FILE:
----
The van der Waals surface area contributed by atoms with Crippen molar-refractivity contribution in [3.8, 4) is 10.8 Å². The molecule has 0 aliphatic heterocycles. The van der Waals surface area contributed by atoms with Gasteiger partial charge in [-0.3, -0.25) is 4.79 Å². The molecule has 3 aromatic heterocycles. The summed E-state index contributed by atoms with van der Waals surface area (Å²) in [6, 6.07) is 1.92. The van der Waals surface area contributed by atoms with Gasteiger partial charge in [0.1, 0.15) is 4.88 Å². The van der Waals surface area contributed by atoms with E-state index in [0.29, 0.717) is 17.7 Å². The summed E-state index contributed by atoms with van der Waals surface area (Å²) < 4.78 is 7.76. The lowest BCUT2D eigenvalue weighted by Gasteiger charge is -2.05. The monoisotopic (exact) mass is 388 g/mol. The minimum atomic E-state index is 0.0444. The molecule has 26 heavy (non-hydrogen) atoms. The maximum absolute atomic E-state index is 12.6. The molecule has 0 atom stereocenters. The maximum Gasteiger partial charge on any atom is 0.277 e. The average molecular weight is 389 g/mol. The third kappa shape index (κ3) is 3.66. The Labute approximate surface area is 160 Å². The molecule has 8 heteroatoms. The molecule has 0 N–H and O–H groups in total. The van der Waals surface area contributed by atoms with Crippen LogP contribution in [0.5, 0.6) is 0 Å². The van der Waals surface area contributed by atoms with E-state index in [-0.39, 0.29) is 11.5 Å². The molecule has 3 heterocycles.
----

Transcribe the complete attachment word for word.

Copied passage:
The van der Waals surface area contributed by atoms with Crippen molar-refractivity contribution in [3.8, 4) is 10.8 Å². The molecule has 0 aliphatic heterocycles. The van der Waals surface area contributed by atoms with Gasteiger partial charge in [-0.3, -0.25) is 4.79 Å². The molecule has 3 aromatic heterocycles. The summed E-state index contributed by atoms with van der Waals surface area (Å²) in [6, 6.07) is 1.92. The van der Waals surface area contributed by atoms with Gasteiger partial charge in [0.1, 0.15) is 4.88 Å². The van der Waals surface area contributed by atoms with E-state index in [0.29, 0.717) is 17.7 Å². The summed E-state index contributed by atoms with van der Waals surface area (Å²) < 4.78 is 7.76. The lowest BCUT2D eigenvalue weighted by Gasteiger charge is -2.05. The monoisotopic (exact) mass is 388 g/mol. The minimum atomic E-state index is 0.0444. The molecule has 26 heavy (non-hydrogen) atoms. The maximum absolute atomic E-state index is 12.6. The molecule has 0 atom stereocenters. The maximum Gasteiger partial charge on any atom is 0.277 e. The average molecular weight is 389 g/mol. The third kappa shape index (κ3) is 3.66. The Labute approximate surface area is 160 Å². The molecule has 8 heteroatoms. The molecule has 0 N–H and O–H groups in total. The van der Waals surface area contributed by atoms with Crippen LogP contribution in [0.5, 0.6) is 0 Å². The van der Waals surface area contributed by atoms with E-state index in [-0.39, 0.29) is 11.5 Å². The molecule has 3 heterocycles.